In this article, I considered some acceptance aspects in tibetan buddhism of terminology and concept of buddha nature in the Mahāyānottaratantraśāstravyākhyā.
The Theg chen rgyud bla ma'i don bsdus pa is the very first tibetan commentary of Mahāyānottaratantraśāstravyākhyā, and had been translated by rNgog Lo tsā ba Blo ldan shes rab (1059-1109) in India. To examine rNgog Blo ldan shes rab's interpretation, so it is the initial step to understand controversy in tibetan buddhism about buddha nature.
Based on extant tibetan texts, I could in the second part of this article verify some following philological facts : first the title of Mahāyānottaratantraśāstravyākhyā as well as the name of writer, Maitreya has been mentioned in works of Ratnākaraśānti (from the late 10th to early 11th century) and Abhayākaragupta (d. 1125) in the early 11th century. Second the first introduction into Tibet of Mahāyānottaratantraśāstravyākhyā whose formation was in India, it was through tibetan translation by Atiśa (982-1054) and Nag tsho Tshul khrims rgyal ba (1011-1064) in the late 11th century. rNgog Blo ldan shes rab personally inherited the Mahāyānottaratantraśāstravyākhyā in Kashmir, India, from Sajjana (late 11th century) whose teacher was Ānandakīrti. The latter figure was a pupil of Maitrīpa (b.1007/1010) who had rediscovered the Mahāyānottaratantraśāstravyākhyā.
rNgog Blo ldan shes rab since then translated the Mahāyānottaratantraśāstravyākhyā with Sajjana, and bequeathed the first tibetan commentary of the original Sanskrit text. Third according to the Deb ther sngon po of 'Gos Lo tsā ba gZhon nu dpal (1392-1481), the Mahāyānottaratantraśāstravyākhyā had been translated in Tibet a total of six times until in the 15th century.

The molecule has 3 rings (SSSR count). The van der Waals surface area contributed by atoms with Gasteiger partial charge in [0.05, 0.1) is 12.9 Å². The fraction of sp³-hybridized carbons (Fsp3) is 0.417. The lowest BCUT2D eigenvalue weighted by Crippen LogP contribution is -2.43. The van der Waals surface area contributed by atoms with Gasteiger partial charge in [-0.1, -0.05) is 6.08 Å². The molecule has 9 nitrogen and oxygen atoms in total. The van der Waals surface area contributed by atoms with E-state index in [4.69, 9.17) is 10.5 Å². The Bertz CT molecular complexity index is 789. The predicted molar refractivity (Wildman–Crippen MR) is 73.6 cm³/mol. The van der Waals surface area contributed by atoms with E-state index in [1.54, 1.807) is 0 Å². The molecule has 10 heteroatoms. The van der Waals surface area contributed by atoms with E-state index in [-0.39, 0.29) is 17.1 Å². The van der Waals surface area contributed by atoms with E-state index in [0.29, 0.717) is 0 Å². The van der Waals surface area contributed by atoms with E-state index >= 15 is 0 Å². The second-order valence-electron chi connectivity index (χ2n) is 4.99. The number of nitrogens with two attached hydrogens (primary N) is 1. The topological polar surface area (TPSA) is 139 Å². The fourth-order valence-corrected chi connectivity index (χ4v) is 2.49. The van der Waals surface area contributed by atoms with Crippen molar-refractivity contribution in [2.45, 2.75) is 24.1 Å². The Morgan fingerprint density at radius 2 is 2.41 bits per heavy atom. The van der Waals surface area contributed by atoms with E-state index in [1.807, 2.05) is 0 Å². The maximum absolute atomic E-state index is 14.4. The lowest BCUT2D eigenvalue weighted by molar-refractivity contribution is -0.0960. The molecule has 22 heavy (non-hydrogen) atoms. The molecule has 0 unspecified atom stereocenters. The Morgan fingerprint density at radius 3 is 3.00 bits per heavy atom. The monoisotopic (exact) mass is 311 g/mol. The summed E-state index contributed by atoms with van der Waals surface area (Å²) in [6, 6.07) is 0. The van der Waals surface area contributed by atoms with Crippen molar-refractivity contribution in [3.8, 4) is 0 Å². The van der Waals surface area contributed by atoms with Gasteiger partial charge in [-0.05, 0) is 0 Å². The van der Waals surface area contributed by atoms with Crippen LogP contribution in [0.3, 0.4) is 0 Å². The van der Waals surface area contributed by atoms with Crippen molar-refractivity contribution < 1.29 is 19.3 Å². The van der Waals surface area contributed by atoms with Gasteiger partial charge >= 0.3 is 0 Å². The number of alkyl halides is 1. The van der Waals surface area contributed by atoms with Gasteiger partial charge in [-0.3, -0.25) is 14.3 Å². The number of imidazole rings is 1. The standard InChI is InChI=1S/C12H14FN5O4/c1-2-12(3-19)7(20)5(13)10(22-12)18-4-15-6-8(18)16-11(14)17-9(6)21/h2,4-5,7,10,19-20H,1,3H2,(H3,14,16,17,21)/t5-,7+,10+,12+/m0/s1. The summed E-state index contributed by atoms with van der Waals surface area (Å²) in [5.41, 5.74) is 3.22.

In the third part I examined how rNgog Blo ldan shes rab understands three aspects of buddha nature, i.e. dharmakāya, tathatā and gotra in the Mahāyānottaratantraśāstravyākhyā, of verses I. 27 & 28. rNgog Blo ldan shes rab judges whether dharmakāya, tathatā, and gotra are to be understood as nominal (btags pa) or actual (dngos po) with regard to their existence in sentient beings and the Buddha. rNgog Blo ldan shes rab's commentary is closely related with his understanding of “nominal designation” (Skt.
upacāra, Tib. nye bar btags pa) in a passage of “because its result has been nominally designated as the Buddha's gotra (bauddhe gotre tatphalasyopacārād), [the Buddha] taught all sentient beings have the Buddha nature.”(I. 27) This suggests that all sentient beings has the spiritual potential (gotra) inside as Dynamis, as cause of attaining Buddhahood.
rNgog Blo ldan shes rab extends the nominal designation into dimension of dharmakāya and tathatā, beyond dimension of gotra. According to him, buddha nature (Skt. tathāgatagarbha, sugatagarbha) is nothing less than dharmakāya and the immaculated tathatā. On the contrary to this sattvagarbha is the stained tathatā (samalā tathatā) and gotra, the latent cause of buddha nature. He has highlighted the possibility of buddha nature through terms of thob tu rung and btags pa, whereas Sa bzang Mati Paṇ chen 'Jam dbyangs Blo gros rgyal mtshan (1294-1376) has underlined “the enjoyment” (nye bar spyod pa) whose original concept is btags pa of rNgog Blo ldan shes rab's interpretation, to say that gotra is none other than dharmakāya, even though gotra has some kind of “adventitious stains” (āgantukāvaraṇa). This modification of Sa bzang Mati Paṇ chen is an hermeneutical device to approve the fact that all sentient beings have buddha nature inside and so is even in the ultimate existence (paramārtha).
rNgog Blo ldan shes rab explains all of three aspects of buddha nature, i.e.
dharmakāya, tathatā and gotra as emptiness. This is a crucial point which is suggesting how rNgog Blo ldan shes rab understands buddha nature. He pushfully utilizes the concept of btags pa as hermeneutical device, to make understand organically the śūnyatā and buddha nature.